By Ed Meckle, Retired LAPD
I was a uniformed police officer assigned to night watch patrol with my regular partner Frank Isbell. It was barely dusk, and we just turned onto a quiet residential street when we hear a call, “Ambulance, injured child.”
The address was in the next block and was a child-care facility in one of the old homes in the area. We were close and decided to respond.
The turn-of-the-century house set back from the street had a fenced in front yard littered with toys, tricycles, and a play house. At the top of the front porch stairs stood a young woman holding what appeared to be an unconscious child, 3-4 years of age.
The woman has been crying and was on the edge of hysteria. Frank took the child while I calmed her down. The young boy has what appears to be an excessive amount of dried blood coming from both ears which has run down both side of his face before drying. She told me she found him “unconscious” on the floor of the closet with the “blood” and was unable to rouse him.
At this point Frank, who sometimes has a flair for the dramatic, states, “I have a diagnosis. It’s not blood. It’s chocolate.”
It seems our young friend found a stash of soft chocolate candy. So, hiding himself in the closet he stuffed as much as he could in his mouth. When he could hold no more, (boys being boys) he then stuffed both ears full of chocolate. Having overdosed, he fell asleep at which time chocolate did what chocolate does, it melted and ran down his face and when dry gave the appearance of dried blood.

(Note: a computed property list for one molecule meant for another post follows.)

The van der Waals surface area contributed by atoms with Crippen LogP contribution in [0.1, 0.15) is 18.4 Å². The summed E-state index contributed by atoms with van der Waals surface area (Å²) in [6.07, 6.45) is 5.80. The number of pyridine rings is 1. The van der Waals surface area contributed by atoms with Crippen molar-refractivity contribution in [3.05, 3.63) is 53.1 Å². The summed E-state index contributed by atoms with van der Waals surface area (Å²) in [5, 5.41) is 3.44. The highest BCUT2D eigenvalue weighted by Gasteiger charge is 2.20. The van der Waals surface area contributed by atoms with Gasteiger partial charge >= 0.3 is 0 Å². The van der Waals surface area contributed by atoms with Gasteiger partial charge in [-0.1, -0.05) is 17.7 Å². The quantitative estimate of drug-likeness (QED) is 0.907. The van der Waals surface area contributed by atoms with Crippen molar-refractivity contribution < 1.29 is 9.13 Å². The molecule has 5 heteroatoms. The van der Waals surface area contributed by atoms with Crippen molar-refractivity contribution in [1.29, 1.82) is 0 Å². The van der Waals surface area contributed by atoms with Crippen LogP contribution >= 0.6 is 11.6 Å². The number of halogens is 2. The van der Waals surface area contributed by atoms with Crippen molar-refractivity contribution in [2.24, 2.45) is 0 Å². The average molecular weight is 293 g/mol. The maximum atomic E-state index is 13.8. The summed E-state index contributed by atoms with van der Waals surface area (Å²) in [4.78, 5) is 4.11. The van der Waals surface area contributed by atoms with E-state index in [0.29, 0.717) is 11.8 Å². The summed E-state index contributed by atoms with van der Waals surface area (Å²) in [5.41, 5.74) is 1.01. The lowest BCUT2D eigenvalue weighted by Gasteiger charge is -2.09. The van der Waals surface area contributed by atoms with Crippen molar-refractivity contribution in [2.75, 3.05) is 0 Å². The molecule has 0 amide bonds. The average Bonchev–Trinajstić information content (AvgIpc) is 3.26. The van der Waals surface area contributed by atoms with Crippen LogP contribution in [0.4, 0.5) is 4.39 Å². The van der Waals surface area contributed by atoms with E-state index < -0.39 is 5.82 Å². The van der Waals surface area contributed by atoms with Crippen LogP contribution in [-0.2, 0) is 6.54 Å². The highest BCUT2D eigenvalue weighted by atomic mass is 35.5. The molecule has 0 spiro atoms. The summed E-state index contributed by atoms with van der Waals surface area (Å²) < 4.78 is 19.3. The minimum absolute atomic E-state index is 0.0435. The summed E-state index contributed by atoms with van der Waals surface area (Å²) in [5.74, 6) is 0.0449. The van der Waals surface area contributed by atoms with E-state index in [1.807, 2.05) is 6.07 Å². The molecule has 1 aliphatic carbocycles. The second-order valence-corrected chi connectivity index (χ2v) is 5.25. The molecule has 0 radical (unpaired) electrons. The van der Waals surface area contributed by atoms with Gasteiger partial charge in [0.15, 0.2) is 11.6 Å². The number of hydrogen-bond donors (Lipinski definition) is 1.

The ambulance crew was able to wake him up, clean his ears and then treated the woman with smelling salts.
A few moments later while waiting at the stop sign we looked at each other and burst out laughing.
Another time, still working with Frank, it was late night and traffic was almost nonexistent. We were stopped waiting to turn onto a major street when a lone vehicle filled with screaming party-goers slowly passed in front of us knocking over traffic cones one after another. We were in a major construction area and there were cones everywhere to guide traffic through a maze of detours. We swung in behind him and with our lights off, follow him for a least a block or about 50-60 cones.
When I lit him up, he was so startled he did a 90 degrees right turn and hit the curb.
He was cold sober, embarrassed and apologetic. I assured him we knew that he meant no harm. As a matter of fact, I offered, “I am sure you were just about to park your car and pick up and replace all the cones. Correct? And we are going to stay here and help you by making sure the line is perfectly straight.”
He thanked us for not arresting him and sending him to prison. One of us just “may have” mentioned the newly invented, “TRAFFIC CONE HIGHWAY DISRUPTION ACT.”
They say baseball is a game of statistics or numbers. In a way, so is police work. How far did you drive, how many calls, tickets, stops, time consumed for each and on and on?
Known as recap, the ear candy and traffic cone incidents would not have credited us with any meaningful stats. So, even though not part of the numbers game we did what we were sent out there to do. Since most police activity is nonconfrontational we were protecting and serving.
They say character is what you do when no one is watching……..